Does C&RT board know the real number of emergency closures?

October 2018 -
In September The Floater disputed a claim made in Canal & River Trust's annual report, presented to the public a few days ago, regarding unscheduled closures of its waterways. Now we have further evidence that unscheduled closures are rising - not falling as the report suggests.

With Canal and River Trust’s head of legal services [Tom Deards] claiming that answering questions about closures would cause: “harassment of, or distress to, the public authorities staff', Allan Richards found a way to interrogate the C&RT stoppage database and get historical closure information.

Allan said 'Whilst it is thought that, with some effort, the program could be adapted in future to split ‘navigation closures’ into ‘planned’ and ‘emergency’, as an interim it has been used produce closure figures for the six months between May and October each year when the vast majority of closures are ‘emergency’ (i.e. outside the winter works period).'

Allan has now rewritten his program such that it can distinguish between emergency (also known as unplanned or unscheduled) closures and planned closures (often but not exclusively due to 'winter works'). Allan has also investigated C&RT's claim by reference to historical documents.

Let's dive straight in with C&RT's claim made on page 15 of its latest annual report -

‘Notwithstanding our rising core expenditure and our improving application of the principles of long term asset management as our asset strategy evolves, the considerable age of our infrastructure, much over two centuries old, means that we do suffer significant asset failures that require immediate intervention. Lock 15 on the Peak Forest Canal’s Marple flight had to be closed in September 2017 after a lock wall was found to have moved such that the lock had become un-usable. This was a significant factor in us missing our target on unplanned closures in the year, (with 490 days lost against the target of 400, though this remains a significant improvement since the Trust was created).'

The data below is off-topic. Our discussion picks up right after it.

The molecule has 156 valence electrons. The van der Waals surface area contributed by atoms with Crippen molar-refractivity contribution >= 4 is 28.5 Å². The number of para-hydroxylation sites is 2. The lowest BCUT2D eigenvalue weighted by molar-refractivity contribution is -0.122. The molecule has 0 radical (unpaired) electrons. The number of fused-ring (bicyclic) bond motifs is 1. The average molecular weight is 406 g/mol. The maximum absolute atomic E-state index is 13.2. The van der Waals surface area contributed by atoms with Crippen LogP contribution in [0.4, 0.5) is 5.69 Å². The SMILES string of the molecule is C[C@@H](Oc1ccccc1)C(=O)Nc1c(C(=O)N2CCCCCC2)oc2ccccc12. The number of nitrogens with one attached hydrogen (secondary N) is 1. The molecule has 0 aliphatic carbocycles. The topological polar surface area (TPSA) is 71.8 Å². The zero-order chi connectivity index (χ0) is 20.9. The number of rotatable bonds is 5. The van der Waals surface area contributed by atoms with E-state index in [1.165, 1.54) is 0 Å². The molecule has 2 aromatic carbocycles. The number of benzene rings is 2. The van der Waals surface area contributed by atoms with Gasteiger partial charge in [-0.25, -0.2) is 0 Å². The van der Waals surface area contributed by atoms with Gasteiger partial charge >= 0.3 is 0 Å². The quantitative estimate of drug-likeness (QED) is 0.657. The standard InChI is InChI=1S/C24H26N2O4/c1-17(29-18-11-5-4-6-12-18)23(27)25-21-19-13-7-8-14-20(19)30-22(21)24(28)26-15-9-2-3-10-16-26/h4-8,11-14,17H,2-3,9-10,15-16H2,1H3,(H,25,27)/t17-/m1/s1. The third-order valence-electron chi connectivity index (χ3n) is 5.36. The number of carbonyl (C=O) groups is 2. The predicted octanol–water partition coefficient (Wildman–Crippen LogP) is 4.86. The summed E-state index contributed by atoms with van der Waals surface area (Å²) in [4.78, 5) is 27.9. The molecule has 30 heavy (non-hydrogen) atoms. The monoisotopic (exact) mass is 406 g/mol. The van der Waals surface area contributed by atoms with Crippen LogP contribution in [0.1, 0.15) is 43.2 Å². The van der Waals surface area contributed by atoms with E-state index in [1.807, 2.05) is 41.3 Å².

Cutting to the chase, C&RT claim 'this remains a significant improvement since the Trust was created'.

On the right are the unplanned closure days figures on which C&RT is basing its claim -

The figures form one of Canal & River Trust's Key Performance Indicators (KPI's) with the last three also being given in annual reports. Early each financial year chief executive, Richard Parry, presents a list of suggested KPI's together with targets for board approval. As can be seen from the above quote, last year (2017/18) C&RT missed its target of 400 days of unplanned closures but attempted to put a positive spin on this failure by claiming that it has reduced unplanned closures since its formation.

Not true!

Allan's amended program takes as its input C&RT's claimed figures for each financial year comparing them with with the information stored on C&RT's stoppage database. In summary, it gives the following -

(*Note - The program reported that data held on C&RT's stoppage database for 2013/14 was incomplete. As such 'actual days lost' represents only the data found which will be less than the true figure. The reason for giving the figure in the above table is that it demonstrates that C&RT was under reporting 'days lost' to its board that year).

C&RT's under reporting of days lost can be shown graphically (see right). -


1. The high figure for 2016/17 is probably due to flooding. However, no work has been done to quantify this.

2. As C&RT's company year begins April 1, the 2017/18 figures do not include days lost due to lack of water resources during this summer.

3. An 'actual' figure for 2013/14 is not provided (see above).